Respiratory Physiology

The respiratory system is best known for breathing, or ventilation. This is not as simple as it sounds as the act of ventilation depends on many other factors, processes, and body systems. Respiration, as many think, is not ventilation. For respiration to take place, there are three separate, but related functions that need to take place: 1) ventilation (breathing); 2) gas exchange (the exchange of oxygen and carbon dioxide), and; 3) oxygen utilization (by cells and tissues of the body). Respiration is further broken down into external and internal respiration. External respiration refers to ventilation and gas exchange, while internal respiration includes gas exchange and oxygen utilization. In this Wiki, however, we are going to focus on ventilation. Ventilation is the first stage of respiration and consists of inhalation and expiration.

Ventilation is the mechanical process that moves air in and out of the lungs. Since the oxygen concentration of air is higher than in the lungs than in the blood, oxygen diffuses from the air to the blood, while carbon dioxide does the reverse by moving from the blood to the air in the lungs, also by diffusion due to the concentration. Ventilation is influenced by physical properties of the lungs, including their compliance, elasticity, surface tension, pressure differences inside the lungs, and by changes in lung volumes. Compliance can be defined as the change in lung volume per change in transpulmonary pressure or more simply, the stretchability or level of distention of the lung. Elasticity refers to the tendency of the lung to return to its initial size after being distended. Surface tension is exerted by fluid in the alveoli (air sacs where gas exchange occurs). Pressure differences inside the thoracic cavity control the movement of air from areas of higher pressure to areas of lower pressure. The act of inhalation results from the contraction of the diaphram, which increases thoracic volume and with the assistance of accessory muscles like the parasternal and external intercostals, scalenes, and pectoralis minor, decreases intrapulmonary pressure. This decrease causes air to flow into the lungs. For expiration, the diaphram, thoracic muscles, thorax, and lungs recoil back into their relaxed positions, thus reducing lung volume and increasing intrapulmonary pressure to force air out of the lungs. The intercostal and abdominal muscles assist with exhalation by depressing the rib cage and forcing the diaphram up.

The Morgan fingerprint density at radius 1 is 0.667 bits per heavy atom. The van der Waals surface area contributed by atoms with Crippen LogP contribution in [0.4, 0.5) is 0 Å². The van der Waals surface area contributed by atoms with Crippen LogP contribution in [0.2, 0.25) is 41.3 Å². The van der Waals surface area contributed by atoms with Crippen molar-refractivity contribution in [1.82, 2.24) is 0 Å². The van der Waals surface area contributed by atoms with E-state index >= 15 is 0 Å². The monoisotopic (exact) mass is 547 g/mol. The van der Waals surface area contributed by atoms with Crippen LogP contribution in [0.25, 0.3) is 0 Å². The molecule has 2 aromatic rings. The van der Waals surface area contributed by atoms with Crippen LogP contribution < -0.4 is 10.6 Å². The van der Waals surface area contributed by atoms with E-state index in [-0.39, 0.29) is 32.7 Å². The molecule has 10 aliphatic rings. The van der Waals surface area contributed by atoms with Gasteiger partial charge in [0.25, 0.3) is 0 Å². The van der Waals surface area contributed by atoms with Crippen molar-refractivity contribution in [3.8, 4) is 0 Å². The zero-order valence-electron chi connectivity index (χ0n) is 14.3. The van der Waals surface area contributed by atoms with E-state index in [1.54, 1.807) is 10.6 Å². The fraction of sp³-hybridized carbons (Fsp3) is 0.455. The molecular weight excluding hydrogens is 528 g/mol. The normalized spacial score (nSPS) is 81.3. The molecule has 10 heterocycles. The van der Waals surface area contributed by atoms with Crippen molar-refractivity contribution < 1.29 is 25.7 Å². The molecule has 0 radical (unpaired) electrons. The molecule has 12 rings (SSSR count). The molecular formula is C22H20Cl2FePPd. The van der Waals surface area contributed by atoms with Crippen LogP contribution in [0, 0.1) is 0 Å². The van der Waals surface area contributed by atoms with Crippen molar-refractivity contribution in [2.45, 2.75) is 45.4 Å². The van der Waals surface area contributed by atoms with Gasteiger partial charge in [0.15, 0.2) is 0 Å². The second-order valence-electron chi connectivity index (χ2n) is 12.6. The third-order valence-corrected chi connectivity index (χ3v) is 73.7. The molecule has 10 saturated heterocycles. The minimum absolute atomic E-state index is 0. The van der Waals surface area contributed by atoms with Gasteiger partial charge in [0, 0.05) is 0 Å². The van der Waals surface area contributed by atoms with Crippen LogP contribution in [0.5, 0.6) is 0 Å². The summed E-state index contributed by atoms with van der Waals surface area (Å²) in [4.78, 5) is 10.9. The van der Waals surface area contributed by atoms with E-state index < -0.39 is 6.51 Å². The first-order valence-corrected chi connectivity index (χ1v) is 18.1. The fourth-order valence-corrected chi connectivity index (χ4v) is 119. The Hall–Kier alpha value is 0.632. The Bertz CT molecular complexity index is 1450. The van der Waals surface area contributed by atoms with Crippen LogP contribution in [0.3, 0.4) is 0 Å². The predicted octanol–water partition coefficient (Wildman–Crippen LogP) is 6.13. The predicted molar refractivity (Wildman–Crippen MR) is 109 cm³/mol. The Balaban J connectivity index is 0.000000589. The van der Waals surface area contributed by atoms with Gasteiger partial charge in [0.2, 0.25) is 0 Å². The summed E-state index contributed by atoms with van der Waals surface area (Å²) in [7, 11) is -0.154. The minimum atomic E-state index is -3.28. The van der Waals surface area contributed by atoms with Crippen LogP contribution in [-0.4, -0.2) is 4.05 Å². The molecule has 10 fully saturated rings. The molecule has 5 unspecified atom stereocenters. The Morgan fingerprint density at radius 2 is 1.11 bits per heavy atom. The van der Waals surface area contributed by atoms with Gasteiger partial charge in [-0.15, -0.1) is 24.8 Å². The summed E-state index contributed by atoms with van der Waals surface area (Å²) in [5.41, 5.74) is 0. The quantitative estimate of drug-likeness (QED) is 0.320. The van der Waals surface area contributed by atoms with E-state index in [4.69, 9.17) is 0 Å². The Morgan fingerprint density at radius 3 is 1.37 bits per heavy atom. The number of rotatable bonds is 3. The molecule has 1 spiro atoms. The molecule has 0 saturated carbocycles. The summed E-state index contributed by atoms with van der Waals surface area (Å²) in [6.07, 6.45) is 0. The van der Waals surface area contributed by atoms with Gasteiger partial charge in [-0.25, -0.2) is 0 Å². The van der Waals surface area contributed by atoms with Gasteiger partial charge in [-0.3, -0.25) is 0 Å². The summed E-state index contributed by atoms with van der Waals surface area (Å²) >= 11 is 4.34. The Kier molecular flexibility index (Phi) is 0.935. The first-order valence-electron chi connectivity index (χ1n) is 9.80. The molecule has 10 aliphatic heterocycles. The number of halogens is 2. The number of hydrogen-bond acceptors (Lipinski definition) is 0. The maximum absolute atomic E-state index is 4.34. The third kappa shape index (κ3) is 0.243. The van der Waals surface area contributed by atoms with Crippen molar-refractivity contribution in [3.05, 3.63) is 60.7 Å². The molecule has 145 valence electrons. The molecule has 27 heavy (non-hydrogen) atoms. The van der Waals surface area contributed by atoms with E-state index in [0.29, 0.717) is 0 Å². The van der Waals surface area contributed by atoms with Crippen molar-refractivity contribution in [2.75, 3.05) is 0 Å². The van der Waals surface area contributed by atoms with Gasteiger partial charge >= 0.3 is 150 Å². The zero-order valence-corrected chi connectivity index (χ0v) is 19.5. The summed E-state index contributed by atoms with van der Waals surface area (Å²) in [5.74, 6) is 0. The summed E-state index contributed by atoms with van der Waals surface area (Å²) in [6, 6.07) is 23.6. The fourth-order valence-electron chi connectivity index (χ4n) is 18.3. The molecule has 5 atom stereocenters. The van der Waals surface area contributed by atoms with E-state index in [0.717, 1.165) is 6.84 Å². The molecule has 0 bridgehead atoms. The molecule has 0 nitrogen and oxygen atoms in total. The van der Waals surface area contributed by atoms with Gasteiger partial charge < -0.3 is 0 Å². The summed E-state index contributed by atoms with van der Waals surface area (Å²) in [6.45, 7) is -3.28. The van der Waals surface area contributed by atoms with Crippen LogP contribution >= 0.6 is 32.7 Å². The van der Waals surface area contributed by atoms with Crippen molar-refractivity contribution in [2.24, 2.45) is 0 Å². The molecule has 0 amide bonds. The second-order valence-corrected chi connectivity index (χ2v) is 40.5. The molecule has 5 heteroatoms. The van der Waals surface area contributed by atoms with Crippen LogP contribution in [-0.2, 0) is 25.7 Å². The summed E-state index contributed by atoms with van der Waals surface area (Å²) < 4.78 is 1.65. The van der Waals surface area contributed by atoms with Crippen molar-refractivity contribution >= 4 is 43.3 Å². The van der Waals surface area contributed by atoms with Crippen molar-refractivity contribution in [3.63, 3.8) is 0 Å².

Notice on the following video how the diaphram and rib cage moves with each breath.

Another important factor in ventilation is Boyle's Law. Boyle's Law states that the pressure of a given quality of gas is inversely proportional to its volume. An increase in lung volume during inspiration decreases intapulmonary pressure to subatmospheric levels, causing air to go in. A decrease in lung volume, conversly, raises the intrapulmonary pressure above that of the atmosphere, expelling the air from the lungs.

As a student nurse I have already seen the importance of effective ventilation and the disease and injury processes that affect it. One of the most common methods used is an incentive spirometer. The incentive spirometer is a simple way of exercising the respiratory system and monitoring the patients progress or lack of one. It also helps to prevent some of the complications that may arise from being bedridden, inactive, and/or ill by ensuring proper oxygenation and keeping things working as they should. Post-operatively it is recommended that a patient do ten sets of inhalations with the spirometer every hour or more often as needed. The patient needs to inhale through the mouth piece in amooth, controlled motion and to monitor how high they can move the plunger. The goal is to see an improvement each time they use the device. Consistent use may reduce the incident of pneumonia, pulmonary embolism, or need for oxygen therapy, among other possibilities.


Fox, Stuart Ira. Human Physiology, Tenth Edition